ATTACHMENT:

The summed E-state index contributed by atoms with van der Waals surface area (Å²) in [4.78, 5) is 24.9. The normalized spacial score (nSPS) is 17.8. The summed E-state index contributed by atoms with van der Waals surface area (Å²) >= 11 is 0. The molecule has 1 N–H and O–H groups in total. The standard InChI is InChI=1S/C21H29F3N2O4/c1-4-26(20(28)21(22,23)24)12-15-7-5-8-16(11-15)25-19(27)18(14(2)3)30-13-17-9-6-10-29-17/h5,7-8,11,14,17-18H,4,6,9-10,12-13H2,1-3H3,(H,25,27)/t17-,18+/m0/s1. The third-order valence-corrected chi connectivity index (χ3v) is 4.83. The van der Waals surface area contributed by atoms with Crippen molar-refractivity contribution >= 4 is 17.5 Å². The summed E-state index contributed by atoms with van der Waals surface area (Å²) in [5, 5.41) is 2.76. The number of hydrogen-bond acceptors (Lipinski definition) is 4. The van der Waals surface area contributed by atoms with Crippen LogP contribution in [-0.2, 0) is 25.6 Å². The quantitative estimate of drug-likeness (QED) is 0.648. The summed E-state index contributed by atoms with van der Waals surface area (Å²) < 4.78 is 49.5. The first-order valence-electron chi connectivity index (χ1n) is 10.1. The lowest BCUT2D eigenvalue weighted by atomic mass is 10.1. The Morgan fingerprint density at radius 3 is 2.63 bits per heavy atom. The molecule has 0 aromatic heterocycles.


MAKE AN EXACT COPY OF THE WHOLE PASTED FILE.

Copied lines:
The summed E-state index contributed by atoms with van der Waals surface area (Å²) in [4.78, 5) is 24.9. The normalized spacial score (nSPS) is 17.8. The summed E-state index contributed by atoms with van der Waals surface area (Å²) >= 11 is 0. The molecule has 1 N–H and O–H groups in total. The standard InChI is InChI=1S/C21H29F3N2O4/c1-4-26(20(28)21(22,23)24)12-15-7-5-8-16(11-15)25-19(27)18(14(2)3)30-13-17-9-6-10-29-17/h5,7-8,11,14,17-18H,4,6,9-10,12-13H2,1-3H3,(H,25,27)/t17-,18+/m0/s1. The third-order valence-corrected chi connectivity index (χ3v) is 4.83. The van der Waals surface area contributed by atoms with Crippen molar-refractivity contribution >= 4 is 17.5 Å². The summed E-state index contributed by atoms with van der Waals surface area (Å²) in [5, 5.41) is 2.76. The number of hydrogen-bond acceptors (Lipinski definition) is 4. The van der Waals surface area contributed by atoms with Crippen LogP contribution in [-0.2, 0) is 25.6 Å². The quantitative estimate of drug-likeness (QED) is 0.648. The summed E-state index contributed by atoms with van der Waals surface area (Å²) < 4.78 is 49.5. The first-order valence-electron chi connectivity index (χ1n) is 10.1. The lowest BCUT2D eigenvalue weighted by atomic mass is 10.1. The Morgan fingerprint density at radius 3 is 2.63 bits per heavy atom. The molecule has 0 aromatic heterocycles.